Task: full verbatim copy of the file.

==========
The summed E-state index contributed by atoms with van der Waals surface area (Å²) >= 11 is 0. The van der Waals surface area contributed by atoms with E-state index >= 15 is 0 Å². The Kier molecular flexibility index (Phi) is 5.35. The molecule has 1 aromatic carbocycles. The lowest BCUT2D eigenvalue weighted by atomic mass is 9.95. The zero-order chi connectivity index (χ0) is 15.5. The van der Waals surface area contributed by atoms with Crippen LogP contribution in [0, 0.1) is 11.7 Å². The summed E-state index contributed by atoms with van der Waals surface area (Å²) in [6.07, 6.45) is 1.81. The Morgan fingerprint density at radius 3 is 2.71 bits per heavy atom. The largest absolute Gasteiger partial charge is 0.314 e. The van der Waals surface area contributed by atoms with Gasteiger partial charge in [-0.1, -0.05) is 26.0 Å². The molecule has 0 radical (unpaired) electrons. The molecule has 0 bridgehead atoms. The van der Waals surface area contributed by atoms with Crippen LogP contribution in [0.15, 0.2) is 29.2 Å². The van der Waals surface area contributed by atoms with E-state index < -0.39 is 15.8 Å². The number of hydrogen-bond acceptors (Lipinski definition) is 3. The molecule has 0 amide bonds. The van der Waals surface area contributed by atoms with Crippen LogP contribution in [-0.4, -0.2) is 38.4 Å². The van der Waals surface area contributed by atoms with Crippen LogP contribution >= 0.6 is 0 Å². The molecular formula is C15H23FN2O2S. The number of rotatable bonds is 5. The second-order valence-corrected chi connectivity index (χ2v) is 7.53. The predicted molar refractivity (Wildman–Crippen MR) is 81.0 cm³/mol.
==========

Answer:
The summed E-state index contributed by atoms with van der Waals surface area (Å²) >= 11 is 0. The van der Waals surface area contributed by atoms with E-state index >= 15 is 0 Å². The Kier molecular flexibility index (Phi) is 5.35. The molecule has 1 aromatic carbocycles. The lowest BCUT2D eigenvalue weighted by atomic mass is 9.95. The zero-order chi connectivity index (χ0) is 15.5. The van der Waals surface area contributed by atoms with Crippen LogP contribution in [0, 0.1) is 11.7 Å². The summed E-state index contributed by atoms with van der Waals surface area (Å²) in [6.07, 6.45) is 1.81. The Morgan fingerprint density at radius 3 is 2.71 bits per heavy atom. The largest absolute Gasteiger partial charge is 0.314 e. The van der Waals surface area contributed by atoms with Gasteiger partial charge in [-0.1, -0.05) is 26.0 Å². The molecule has 0 radical (unpaired) electrons. The molecule has 0 bridgehead atoms. The van der Waals surface area contributed by atoms with Crippen LogP contribution in [0.15, 0.2) is 29.2 Å². The van der Waals surface area contributed by atoms with E-state index < -0.39 is 15.8 Å². The number of hydrogen-bond acceptors (Lipinski definition) is 3. The molecule has 0 amide bonds. The van der Waals surface area contributed by atoms with Crippen LogP contribution in [-0.4, -0.2) is 38.4 Å². The van der Waals surface area contributed by atoms with Crippen LogP contribution >= 0.6 is 0 Å². The molecular formula is C15H23FN2O2S. The number of rotatable bonds is 5. The second-order valence-corrected chi connectivity index (χ2v) is 7.53. The predicted molar refractivity (Wildman–Crippen MR) is 81.0 cm³/mol.